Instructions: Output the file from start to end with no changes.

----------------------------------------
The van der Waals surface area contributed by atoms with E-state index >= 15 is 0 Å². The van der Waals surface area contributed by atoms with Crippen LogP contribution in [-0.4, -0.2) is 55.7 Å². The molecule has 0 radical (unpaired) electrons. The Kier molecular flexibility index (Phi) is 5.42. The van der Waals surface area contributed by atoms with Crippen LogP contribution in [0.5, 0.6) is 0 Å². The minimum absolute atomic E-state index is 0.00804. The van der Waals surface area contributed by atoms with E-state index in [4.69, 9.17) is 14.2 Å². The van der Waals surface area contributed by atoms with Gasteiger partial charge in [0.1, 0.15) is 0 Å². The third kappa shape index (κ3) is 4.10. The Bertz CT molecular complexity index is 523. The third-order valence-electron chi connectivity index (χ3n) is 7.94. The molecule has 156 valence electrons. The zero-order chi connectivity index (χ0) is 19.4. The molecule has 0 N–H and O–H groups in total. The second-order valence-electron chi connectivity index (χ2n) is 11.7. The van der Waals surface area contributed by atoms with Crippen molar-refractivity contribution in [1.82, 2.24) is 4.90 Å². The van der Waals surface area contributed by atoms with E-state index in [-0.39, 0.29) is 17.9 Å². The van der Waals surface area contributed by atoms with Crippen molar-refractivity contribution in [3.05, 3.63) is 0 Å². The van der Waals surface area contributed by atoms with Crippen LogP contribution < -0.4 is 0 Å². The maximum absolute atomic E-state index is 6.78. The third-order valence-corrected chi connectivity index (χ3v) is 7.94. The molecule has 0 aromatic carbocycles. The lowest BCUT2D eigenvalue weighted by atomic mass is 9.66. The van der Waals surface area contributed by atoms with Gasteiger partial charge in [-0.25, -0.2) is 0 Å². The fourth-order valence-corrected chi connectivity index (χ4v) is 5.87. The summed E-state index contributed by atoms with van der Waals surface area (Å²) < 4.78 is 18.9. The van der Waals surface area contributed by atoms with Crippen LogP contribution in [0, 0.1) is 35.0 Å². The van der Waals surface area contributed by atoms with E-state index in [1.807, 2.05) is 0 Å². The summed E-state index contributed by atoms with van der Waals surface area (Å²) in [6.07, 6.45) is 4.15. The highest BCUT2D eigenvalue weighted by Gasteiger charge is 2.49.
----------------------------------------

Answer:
The van der Waals surface area contributed by atoms with E-state index >= 15 is 0 Å². The van der Waals surface area contributed by atoms with Crippen LogP contribution in [-0.4, -0.2) is 55.7 Å². The molecule has 0 radical (unpaired) electrons. The Kier molecular flexibility index (Phi) is 5.42. The van der Waals surface area contributed by atoms with Crippen LogP contribution in [0.5, 0.6) is 0 Å². The minimum absolute atomic E-state index is 0.00804. The van der Waals surface area contributed by atoms with E-state index in [4.69, 9.17) is 14.2 Å². The van der Waals surface area contributed by atoms with Gasteiger partial charge in [0.1, 0.15) is 0 Å². The third kappa shape index (κ3) is 4.10. The Bertz CT molecular complexity index is 523. The third-order valence-electron chi connectivity index (χ3n) is 7.94. The molecule has 156 valence electrons. The zero-order chi connectivity index (χ0) is 19.4. The molecule has 0 N–H and O–H groups in total. The second-order valence-electron chi connectivity index (χ2n) is 11.7. The van der Waals surface area contributed by atoms with Crippen molar-refractivity contribution in [1.82, 2.24) is 4.90 Å². The van der Waals surface area contributed by atoms with E-state index in [-0.39, 0.29) is 17.9 Å². The van der Waals surface area contributed by atoms with Crippen molar-refractivity contribution in [3.05, 3.63) is 0 Å². The van der Waals surface area contributed by atoms with Crippen LogP contribution < -0.4 is 0 Å². The maximum absolute atomic E-state index is 6.78. The third-order valence-corrected chi connectivity index (χ3v) is 7.94. The molecule has 0 aromatic carbocycles. The lowest BCUT2D eigenvalue weighted by atomic mass is 9.66. The van der Waals surface area contributed by atoms with Gasteiger partial charge in [-0.25, -0.2) is 0 Å². The fourth-order valence-corrected chi connectivity index (χ4v) is 5.87. The summed E-state index contributed by atoms with van der Waals surface area (Å²) < 4.78 is 18.9. The van der Waals surface area contributed by atoms with Crippen LogP contribution in [0, 0.1) is 35.0 Å². The van der Waals surface area contributed by atoms with E-state index in [1.807, 2.05) is 0 Å². The summed E-state index contributed by atoms with van der Waals surface area (Å²) in [6.07, 6.45) is 4.15. The highest BCUT2D eigenvalue weighted by Gasteiger charge is 2.49.